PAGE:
Yahoo Breach Conspiracy Theories: Don't Believe the HypeEvaluating State-Sponsor Attack and Email Outage Claims
Two conspiracy theories have emerged regarding Yahoo's recent mega breach. One, promulgated by the search giant itself, is that it was hacked by a "state-sponsored actor." Another is that after Yahoo discovered the record-setting, late-2014 data breach this past August, and publicly revealed it in September, it quietly pulled the plug on email forwarding to prevent irate customers from virtually defecting to another service.
Neither scenario appears to be true. But Yahoo nevertheless faces some very real challenges ahead.
"This was an extremely large breach."
Data breaches rarely spell long-term disaster for organizations, barring the occasional collapse of a security firm, or a bitcoin exchange facing insolvency after its cryptocurrency goes missing.
Yahoo, however, had the misfortune to discover the full extent of its 2014 breach while in the midst of its sale to Verizon Communications, which has been expected to close in the first quarter of 2017.
The search giant said more than 500 million user accounts were compromised, and was quick to blame a nation-state for the attack, once it was belatedly found. "A copy of certain user account information was stolen from our systems in late 2014 by what we believe is a state-sponsored actor," Yahoo said last month. "Our investigation into this matter is ongoing and the issues are complex."
Some cybersecurity watchers have said that by blaming a nation-state - the equivalent of a force majeure that couldn't be blocked - Yahoo might trigger some clause in its cyber insurance, leading to full coverage. Another theory is that by blaming a well-resourced foreign intelligence agency for the hack, Yahoo could at least absolve itself of responsibility in the court of public opinion.
All of that is just guesswork, and Yahoo's move also seems futile, since the nation-state claim was quickly torpedoed by security firm InfoArmor, which claims that it traced the breach to a group of "professional blackhats." InfoArmor also claims that the number of stolen Yahoo accounts "could be more than 1 billion." In other words, the breach doesn't appear to have been a nation-state plot, but rather the work of a cybercrime gang looking to monetize stolen data, most likely in bitcoins.
Yahoo hasn't responded to my requests for comment on that report.
Email Forwarding Fracas
Yahoo recently caught further flak for disabling email forwarding, which would have allowed users to keep their Yahoo email accounts active indefinitely without having to log into the company's website or use its mobile apps. Some critics alleged the move was Yahoo's attempt to avoid mass customer defections after news of its mega-breach became public.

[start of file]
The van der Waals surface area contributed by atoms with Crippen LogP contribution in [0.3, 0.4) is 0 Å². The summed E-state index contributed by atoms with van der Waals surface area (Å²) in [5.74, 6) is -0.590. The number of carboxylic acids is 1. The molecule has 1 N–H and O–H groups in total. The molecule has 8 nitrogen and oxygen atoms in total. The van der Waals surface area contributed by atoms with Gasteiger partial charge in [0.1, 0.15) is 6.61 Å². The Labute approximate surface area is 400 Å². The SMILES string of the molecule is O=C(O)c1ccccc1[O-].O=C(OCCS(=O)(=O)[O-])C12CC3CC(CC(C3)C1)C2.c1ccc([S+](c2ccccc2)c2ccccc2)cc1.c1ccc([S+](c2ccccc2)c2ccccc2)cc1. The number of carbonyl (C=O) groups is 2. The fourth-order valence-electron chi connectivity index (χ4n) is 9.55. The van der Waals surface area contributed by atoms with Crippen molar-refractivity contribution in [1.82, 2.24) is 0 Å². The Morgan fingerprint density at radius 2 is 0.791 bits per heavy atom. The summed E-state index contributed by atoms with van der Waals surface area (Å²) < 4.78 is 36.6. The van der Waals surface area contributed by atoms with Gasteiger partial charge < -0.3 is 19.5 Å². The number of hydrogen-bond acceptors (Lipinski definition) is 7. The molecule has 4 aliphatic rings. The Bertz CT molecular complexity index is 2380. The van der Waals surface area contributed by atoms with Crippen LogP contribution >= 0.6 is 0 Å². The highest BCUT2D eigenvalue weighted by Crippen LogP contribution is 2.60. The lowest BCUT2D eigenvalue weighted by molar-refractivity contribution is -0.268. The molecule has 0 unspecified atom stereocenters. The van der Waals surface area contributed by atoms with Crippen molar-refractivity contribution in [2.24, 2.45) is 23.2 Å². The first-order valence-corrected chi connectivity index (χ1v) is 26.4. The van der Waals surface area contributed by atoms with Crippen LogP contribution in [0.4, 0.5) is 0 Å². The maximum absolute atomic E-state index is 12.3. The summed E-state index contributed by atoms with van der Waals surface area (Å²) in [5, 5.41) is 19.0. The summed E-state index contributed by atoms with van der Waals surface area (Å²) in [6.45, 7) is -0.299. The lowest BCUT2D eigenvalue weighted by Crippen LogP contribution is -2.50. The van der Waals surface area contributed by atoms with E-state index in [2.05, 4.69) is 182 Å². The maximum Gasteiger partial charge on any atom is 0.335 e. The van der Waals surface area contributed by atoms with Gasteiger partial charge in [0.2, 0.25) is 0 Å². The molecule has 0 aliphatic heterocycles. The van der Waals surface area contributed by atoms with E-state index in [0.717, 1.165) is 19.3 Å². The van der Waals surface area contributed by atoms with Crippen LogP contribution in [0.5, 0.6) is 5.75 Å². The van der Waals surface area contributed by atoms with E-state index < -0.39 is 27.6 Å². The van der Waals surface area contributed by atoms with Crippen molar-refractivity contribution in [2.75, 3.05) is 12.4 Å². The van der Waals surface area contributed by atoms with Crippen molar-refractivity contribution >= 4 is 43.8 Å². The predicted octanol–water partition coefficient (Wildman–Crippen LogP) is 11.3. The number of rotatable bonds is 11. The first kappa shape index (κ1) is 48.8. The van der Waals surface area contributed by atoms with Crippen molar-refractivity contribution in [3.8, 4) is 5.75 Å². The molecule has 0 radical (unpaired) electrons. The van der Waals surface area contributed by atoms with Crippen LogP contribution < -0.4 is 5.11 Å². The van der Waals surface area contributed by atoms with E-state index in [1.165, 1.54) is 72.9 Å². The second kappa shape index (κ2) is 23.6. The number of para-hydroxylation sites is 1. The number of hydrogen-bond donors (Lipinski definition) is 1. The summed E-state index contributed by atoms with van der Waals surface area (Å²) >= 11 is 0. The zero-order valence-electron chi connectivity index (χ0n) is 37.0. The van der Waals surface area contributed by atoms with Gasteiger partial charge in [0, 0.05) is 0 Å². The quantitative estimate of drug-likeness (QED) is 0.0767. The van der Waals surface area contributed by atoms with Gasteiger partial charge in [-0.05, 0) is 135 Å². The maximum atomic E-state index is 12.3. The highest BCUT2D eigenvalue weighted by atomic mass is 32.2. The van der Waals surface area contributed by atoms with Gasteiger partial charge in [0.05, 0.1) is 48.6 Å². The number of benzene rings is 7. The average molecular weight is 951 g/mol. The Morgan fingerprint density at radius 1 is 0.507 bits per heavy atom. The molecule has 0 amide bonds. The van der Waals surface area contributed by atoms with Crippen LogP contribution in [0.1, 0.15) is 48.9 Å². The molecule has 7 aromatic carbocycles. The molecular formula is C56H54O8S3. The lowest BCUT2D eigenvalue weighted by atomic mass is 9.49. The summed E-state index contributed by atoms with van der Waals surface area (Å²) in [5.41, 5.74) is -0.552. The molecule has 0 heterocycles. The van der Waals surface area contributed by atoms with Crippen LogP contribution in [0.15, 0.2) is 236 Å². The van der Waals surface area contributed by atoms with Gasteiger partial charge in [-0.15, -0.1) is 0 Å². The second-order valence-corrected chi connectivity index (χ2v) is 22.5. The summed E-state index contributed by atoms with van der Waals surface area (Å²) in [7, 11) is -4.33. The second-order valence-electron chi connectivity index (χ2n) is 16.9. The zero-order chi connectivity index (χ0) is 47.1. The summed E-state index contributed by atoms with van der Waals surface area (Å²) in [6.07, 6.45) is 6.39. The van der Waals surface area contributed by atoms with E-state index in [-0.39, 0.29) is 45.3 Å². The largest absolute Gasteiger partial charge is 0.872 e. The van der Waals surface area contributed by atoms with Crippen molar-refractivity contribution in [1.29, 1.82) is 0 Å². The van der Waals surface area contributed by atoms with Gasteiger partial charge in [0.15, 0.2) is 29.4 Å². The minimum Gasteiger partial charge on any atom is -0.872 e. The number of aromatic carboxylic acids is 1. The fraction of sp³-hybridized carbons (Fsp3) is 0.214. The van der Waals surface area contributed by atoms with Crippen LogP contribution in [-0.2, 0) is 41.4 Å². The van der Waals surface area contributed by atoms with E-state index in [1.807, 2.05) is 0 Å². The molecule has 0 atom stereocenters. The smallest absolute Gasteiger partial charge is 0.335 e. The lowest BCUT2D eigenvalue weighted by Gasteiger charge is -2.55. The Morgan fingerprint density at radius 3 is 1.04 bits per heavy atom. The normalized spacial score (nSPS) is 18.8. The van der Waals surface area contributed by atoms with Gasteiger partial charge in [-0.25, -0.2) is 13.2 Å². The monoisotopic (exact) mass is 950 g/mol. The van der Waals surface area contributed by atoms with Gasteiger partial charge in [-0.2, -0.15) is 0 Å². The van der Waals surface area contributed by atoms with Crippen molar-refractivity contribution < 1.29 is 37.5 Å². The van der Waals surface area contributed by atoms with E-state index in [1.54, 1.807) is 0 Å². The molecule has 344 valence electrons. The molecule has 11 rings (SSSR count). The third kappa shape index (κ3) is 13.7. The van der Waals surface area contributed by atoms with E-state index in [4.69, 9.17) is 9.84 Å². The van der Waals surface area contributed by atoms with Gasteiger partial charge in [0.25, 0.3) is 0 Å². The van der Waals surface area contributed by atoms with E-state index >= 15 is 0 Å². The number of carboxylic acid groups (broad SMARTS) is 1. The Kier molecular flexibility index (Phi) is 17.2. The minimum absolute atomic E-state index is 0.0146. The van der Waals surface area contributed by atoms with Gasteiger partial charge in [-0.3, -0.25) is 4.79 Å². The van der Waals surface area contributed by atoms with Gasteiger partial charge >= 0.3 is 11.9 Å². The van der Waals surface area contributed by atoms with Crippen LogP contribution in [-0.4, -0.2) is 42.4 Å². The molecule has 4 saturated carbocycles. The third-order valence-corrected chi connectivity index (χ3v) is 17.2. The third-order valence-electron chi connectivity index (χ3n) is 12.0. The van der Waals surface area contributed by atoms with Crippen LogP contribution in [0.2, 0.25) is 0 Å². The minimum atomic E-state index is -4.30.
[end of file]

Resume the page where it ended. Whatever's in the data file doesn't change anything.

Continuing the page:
But Michael Albers, Yahoo's head of product management, said on Oct. 14 that Yahoo had temporarily disabled email forwarding as part of a platform upgrade that it claims will bring performance improvements.
"As of today, auto-forward is enabled again for all mail users," he said. "We apologize for the interruption." Albers added that there are also better ways to check Yahoo email via other mail readers or web services than email forwarding. "While mail forwarding is one way to access all your emails from any provider in one place, we recommend connecting your Yahoo inbox to your preferred email client or provider directly," he said.
Of course, users can also "use Yahoo Mail to keep track of all [their] inboxes," he added.
In the wake of Yahoo's record-breaking, historic mega-breach, however, it remains to be seen how many Yahoo users might now take the company up on that offer.
Guilty Until Proven Innocent?
While the two aforementioned Yahoo conspiracy theories apparently have been disproved, post-breach, reality may still bite.
Verizon, which recently reported declines in revenue and subscriber growth, says it's reviewing whether it will need to renegotiate the terms of its $4.8 billion July bid for Yahoo. "This was an extremely large breach that has received a lot of attention from a lot of different people," Verizon's chief financial officer, Francis Shammo, told analysts during the company's Oct. 20 earnings call. "We have to assume [it] will have a material impact on Yahoo."
On Oct. 19, Verizon's attorneys had their first call with Yahoo to discuss the breach investigation to date, "but as I understand that's going to be a long process," Shammo said, and it will take some time for the full impact to be understood. "So until then we haven't reached any final conclusions around this issue," he said.
Verizon officials have also said that it's up to Yahoo to prove that the breach hasn't had a material impact on the company's value.
Yahoo, predictably, claims that the breach hasn't negatively impacted its business. "We are confident in Yahoo's value and we continue to work toward integration with Verizon," it says in a statement.
So far, however, Yahoo's assessment is only a theory. And at least in the short term, it may be tough to prove.